See migration, its ‘traces, tracks and pathways,’ at MECA
See migration, its ‘traces, tracks and pathways,’ at MECA
An exhibition at the Institute of Contemporary Art explores a 21st-century phenomenon.
BY DANIEL KANY, Posted December 9, 2018
The stench of death is the blossom twig of empathy for “Making Migration Visible / Traces, Tracks & Pathways” now on view at the Maine College of Art’s Institute of Contemporary Art in Portland.
That’s always been the obvious avenue of Western Art since the Catholic Church felt the need, almost two millennia ago, to save all of our souls by setting us on the only proper path in its eyes. Tombs, memorials and beacons of warning were always the norm. Even what we call a “still life” was first known as a “nature morte” – “dead nature.” And the “memento mori,” maybe a skull in a painted image, was the eternal reminder that at some point we would all die and, ultimately, be judged.
Half of my family now lives in Arizona, so I knew well the topography of Lucy Cahill and Cameron Gokee’s map of “Migrant deaths in Arizona: 2001-2018.” The grim setting is topped by Phoenix and marked at the bottom by Nogales, the border town I have visited with my children, the first place they ever set foot in the country of many of their forebears. Red dots – each representing the loss of human life – shift the white box gallery wall to, at times, pure red. Of course, when my boys’ ancestors migrated to California, there was no Arizona, let alone an American border. But that didn’t stop General John Charles Frémont from forcibly removing them, making migrants of them once again.
Headless iguanas as a desperate meal. Vultures – real ones – in addition to the metaphorically-named coyotes, the people who smuggle migrants from Mexico to the United States. Traces of the desperate dead who gave their lives seeking a better one. These are some of the grim bits, lives and voices that well up from the show. I doubt it’s the same for everyone, but for many, I imagine this to be a jagged pill indeed.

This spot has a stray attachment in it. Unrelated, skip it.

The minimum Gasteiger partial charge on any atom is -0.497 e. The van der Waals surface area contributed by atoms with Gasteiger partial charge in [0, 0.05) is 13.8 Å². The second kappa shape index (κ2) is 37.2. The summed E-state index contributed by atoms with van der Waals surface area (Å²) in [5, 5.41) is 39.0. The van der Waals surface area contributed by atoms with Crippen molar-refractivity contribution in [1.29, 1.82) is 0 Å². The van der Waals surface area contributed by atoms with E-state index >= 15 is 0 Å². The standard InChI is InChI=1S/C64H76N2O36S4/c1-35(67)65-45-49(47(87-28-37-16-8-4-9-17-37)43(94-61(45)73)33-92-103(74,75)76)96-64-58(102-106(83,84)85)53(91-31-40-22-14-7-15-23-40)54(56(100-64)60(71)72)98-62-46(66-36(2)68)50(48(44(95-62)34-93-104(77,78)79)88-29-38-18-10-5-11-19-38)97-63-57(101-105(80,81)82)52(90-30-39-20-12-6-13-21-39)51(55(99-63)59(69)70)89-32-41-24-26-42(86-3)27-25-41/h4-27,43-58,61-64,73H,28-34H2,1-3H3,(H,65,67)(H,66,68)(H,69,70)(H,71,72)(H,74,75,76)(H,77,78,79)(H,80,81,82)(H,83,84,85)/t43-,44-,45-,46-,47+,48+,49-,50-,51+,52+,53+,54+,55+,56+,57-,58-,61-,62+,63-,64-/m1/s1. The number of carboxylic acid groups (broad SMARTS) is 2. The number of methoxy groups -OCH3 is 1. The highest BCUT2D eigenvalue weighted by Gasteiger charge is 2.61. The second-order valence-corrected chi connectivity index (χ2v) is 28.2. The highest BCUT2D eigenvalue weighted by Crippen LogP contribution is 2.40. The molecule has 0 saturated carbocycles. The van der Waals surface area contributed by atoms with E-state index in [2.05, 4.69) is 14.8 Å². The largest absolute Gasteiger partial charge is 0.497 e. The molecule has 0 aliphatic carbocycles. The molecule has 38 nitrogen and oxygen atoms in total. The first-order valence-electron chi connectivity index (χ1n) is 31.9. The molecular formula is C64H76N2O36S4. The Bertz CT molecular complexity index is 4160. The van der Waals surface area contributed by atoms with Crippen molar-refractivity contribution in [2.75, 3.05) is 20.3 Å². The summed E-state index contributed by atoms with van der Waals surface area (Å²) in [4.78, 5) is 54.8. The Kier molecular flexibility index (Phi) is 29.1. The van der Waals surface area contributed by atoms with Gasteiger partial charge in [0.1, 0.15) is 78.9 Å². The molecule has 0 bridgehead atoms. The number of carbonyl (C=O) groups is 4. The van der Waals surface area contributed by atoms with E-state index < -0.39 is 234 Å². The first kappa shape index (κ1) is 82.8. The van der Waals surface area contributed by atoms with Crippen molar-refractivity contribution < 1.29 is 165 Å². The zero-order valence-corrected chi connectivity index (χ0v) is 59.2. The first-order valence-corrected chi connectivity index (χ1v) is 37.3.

“Making Migration Visible” isn’t limited to our southern border, the site of so much current suffering and venomous political bloviating. Yu-Wen Wu’s “Currents,” for example, is a map of the world that comes into view merely through the plotted trajectories of global migration.
Ahmed Alsoudani is one of MECA’s star stories: Born in Baghdad in 1975 before coming with his family to America in the 1990s, Alsoudani attended MECA as an undergrad, then went Yale University for his MFA. His two paintings appear to show body parts (without other context-providing details) jammed ignominiously together, putrefied and horrifying. While Alsoudani’s works add little clarity to the messaging of the show, their textures and aesthetic presence are unparalleled in their sense of lethal urgency: The option to migration, they whisper, is atrocity.
“Making Migration Visible” is a visually complex exhibition. Intellectually and morally, it’s a straight shot: People migrate because they need to migrate, and they have always needed to migrate. But what this means and how it plays out is difficult and troubling. The complexity of the emotions and content is often reflected in the work. In terms of Western Art, this echoes what we have long referred to as the Baroque – Romanticism’s chaotic world of emotion as opposed to the rational enlightenment landscape of the Renaissance.
This switching from data to something more emotional is the very method of the work that Cahill did, not only with Gokee, but with Jason de Leon and Michael Wells. The data and imagery overwhelms: Instead of informing the viewer with rational forms, the suffering and death – reams of it – leaves us with an (appropriately choked) emotional response.